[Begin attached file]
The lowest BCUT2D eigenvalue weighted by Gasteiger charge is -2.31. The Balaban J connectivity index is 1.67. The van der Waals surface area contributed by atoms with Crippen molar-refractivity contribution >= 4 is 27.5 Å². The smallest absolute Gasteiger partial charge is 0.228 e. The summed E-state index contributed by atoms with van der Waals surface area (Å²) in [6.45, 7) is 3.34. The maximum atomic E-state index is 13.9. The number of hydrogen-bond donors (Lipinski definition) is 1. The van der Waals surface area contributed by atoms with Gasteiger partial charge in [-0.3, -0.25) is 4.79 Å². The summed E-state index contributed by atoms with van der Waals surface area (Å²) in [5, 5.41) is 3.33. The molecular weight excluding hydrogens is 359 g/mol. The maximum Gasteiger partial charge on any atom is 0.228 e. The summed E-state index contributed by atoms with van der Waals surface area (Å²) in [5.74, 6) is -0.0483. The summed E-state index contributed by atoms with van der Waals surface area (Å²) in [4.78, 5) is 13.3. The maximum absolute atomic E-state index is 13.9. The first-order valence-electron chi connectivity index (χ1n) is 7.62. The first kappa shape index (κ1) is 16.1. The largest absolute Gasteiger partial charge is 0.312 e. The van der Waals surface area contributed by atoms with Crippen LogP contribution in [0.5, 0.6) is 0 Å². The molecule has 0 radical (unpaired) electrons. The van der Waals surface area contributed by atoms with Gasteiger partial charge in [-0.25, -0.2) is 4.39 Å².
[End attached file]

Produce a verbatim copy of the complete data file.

The lowest BCUT2D eigenvalue weighted by Gasteiger charge is -2.31. The Balaban J connectivity index is 1.67. The van der Waals surface area contributed by atoms with Crippen molar-refractivity contribution >= 4 is 27.5 Å². The smallest absolute Gasteiger partial charge is 0.228 e. The summed E-state index contributed by atoms with van der Waals surface area (Å²) in [6.45, 7) is 3.34. The maximum atomic E-state index is 13.9. The number of hydrogen-bond donors (Lipinski definition) is 1. The van der Waals surface area contributed by atoms with Gasteiger partial charge in [-0.3, -0.25) is 4.79 Å². The summed E-state index contributed by atoms with van der Waals surface area (Å²) in [5, 5.41) is 3.33. The molecular weight excluding hydrogens is 359 g/mol. The maximum Gasteiger partial charge on any atom is 0.228 e. The summed E-state index contributed by atoms with van der Waals surface area (Å²) in [5.74, 6) is -0.0483. The summed E-state index contributed by atoms with van der Waals surface area (Å²) in [4.78, 5) is 13.3. The maximum absolute atomic E-state index is 13.9. The first-order valence-electron chi connectivity index (χ1n) is 7.62. The first kappa shape index (κ1) is 16.1. The largest absolute Gasteiger partial charge is 0.312 e. The van der Waals surface area contributed by atoms with Crippen LogP contribution in [0.5, 0.6) is 0 Å². The molecule has 0 radical (unpaired) electrons. The van der Waals surface area contributed by atoms with Gasteiger partial charge in [-0.25, -0.2) is 4.39 Å².